Friday, June 11, 2010

Towering Ambitions?

Yesterday, newspapers carried reports on a local builder's plans to come up with a 117 storey, 1450 feet high residential building at Lower Parel, Bombay.
Undoubtedly, this plan has stirred up quite an excitement in the city.
India has been on the ascendant for some years now.
Some may argue China has quite a few skyscrapers, so do Taiwan, Hong Kong, Dubai, Malaysia and the United States. And in view of our new found global status, we ought to have our own skyscrapers in the listing of tallest buildings to establish our rightful place in the world.
But if we go by what history has to tell us, we should be very scared now.
I am reminded of the Biblical storey of the Tower of Babel. Following the great Biblical flood, people decided that their city should have a tower so immense that it would have "its top in the heavens." And soon, these people got into disarray, spoke "different languages" and ultimately got scattered all over the world. All this pointing to the economic catastrophe the people faced.
And whatever was left of the tower was weathered by the elements.
Completion of the Taj Mahal (though not a skyscraper by any standard, but is nonetheless equally majestic and grand) in the mid-1600s, which emptied Mughal coffers, was immediately followed by the beginning of the end of the dynasty.
On the internet, I came across numerous correlations of completion of skyscrapers and significant downturns in economic fortunes. The website of Ludwig von Mises Institute has an interesting paper titled "Skyscrapers and Business Cycles", which graphically depicts this hypothesis.
The story starts in 1907-08, which links the completion of New York's Singer Building with the financial panic of that age. This was followed by the completion of Manhattan's Chrysler Building and Empire State Building with Great Depression of the 1930s. The opening of the World Trade Centre in New York and Sears Tower in Chicago coincided with stagflation and oil crisis of the 1970s. Completion of Petronas Towers in Kuala Lumpur and the East Asian financial crisis that happened in the 1990s, also support the hypothesis.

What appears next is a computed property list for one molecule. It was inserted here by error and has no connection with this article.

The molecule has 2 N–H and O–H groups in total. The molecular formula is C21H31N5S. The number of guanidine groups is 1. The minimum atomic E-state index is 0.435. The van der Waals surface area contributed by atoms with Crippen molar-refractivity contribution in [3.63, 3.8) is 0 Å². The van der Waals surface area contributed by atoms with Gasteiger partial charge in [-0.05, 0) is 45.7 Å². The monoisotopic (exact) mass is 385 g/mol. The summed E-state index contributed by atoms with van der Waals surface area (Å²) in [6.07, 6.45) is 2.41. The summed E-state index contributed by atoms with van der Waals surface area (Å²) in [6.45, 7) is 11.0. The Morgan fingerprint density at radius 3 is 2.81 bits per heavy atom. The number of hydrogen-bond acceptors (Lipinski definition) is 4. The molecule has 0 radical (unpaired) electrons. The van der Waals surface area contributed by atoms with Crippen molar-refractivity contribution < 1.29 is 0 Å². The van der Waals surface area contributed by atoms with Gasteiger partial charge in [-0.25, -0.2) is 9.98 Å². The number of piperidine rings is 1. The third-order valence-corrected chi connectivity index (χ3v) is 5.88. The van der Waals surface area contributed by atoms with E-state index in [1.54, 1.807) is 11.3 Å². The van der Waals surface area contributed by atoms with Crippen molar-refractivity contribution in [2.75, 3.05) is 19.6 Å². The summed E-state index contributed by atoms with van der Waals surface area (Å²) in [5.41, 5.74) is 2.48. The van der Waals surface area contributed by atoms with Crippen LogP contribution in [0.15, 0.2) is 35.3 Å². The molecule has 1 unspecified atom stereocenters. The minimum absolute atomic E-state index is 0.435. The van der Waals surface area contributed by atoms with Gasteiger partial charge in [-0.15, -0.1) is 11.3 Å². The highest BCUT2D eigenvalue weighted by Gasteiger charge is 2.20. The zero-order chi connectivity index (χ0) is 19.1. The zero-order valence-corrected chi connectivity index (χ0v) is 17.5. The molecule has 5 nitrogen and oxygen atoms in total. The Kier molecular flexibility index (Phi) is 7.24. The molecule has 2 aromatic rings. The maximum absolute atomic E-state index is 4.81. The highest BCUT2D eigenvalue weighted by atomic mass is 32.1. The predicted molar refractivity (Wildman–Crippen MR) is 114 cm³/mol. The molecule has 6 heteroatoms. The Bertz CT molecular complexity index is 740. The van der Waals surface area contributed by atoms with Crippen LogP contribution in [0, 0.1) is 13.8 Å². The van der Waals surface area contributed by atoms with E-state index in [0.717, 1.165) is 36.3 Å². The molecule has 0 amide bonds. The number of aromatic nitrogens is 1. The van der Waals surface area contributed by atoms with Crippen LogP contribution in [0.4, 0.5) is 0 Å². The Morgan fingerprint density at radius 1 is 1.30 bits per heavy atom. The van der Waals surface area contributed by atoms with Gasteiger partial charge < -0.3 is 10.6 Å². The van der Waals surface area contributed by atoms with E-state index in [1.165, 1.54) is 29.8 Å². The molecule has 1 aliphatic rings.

And Dubai's soaring ambitions saw the development of the Burj Khalifa, which was quickly followed by the recent financial crisis, leading to a multi-billion bailout by Abu Dhabi. In the neighbourhood of the Emirates, Saudi Arabia completed the Kingdom Center at Riyadh in 2002, but the Kingdom's fortunes have been wobbly ever since.
There are very close parallels with Microsoft's Age of Empires. If you have ever played the game, you would realise that after the civilisation attains a certain level of development, the player has an option to build what is called a Wonder, a grand structure, a relic, a tribute to the grandeur of the civilisation. Most of the civilisation's resources (food, gold, stone, wood and manpower) are deployed to build the wonder, depriving the civilisation's economy from critical manpower for agriculture, sustaining an army, etc. That's when the civilisation becomes most vulnerable to attacks, which can at times be fatal.
So what's the inexplicable link between the towering ambitions (pun very meaningfully intended!) and economic crises?
The answers perhaps lie in psychology.
A certain level of economic development gives planners, governments and corporations a heady, stratified feeling, which is when they head for the overkill, want to leave behind a relic that will be remembered for ages and for generations to come. The focus is lost, resources are mis-allocated, warning signals are ignored.
Before anyone realises, the bubble bursts!
Now, will the completion of the Shanghai Tower in 2014 mark the beginning of the end of Chinese economic prowess?
Already we are seeing signs of trouble coming from China - the yuan-reminbi currency appreciation issue, the property bubble and the Foxconn - Hon Hai controversies. Certainly all this doesn't augur well for the Chinese economic engine.
But for now, I will curiously wait to see how the proposed 117 storey tower at Lower Parel affects the Indian economy. Time will tell.

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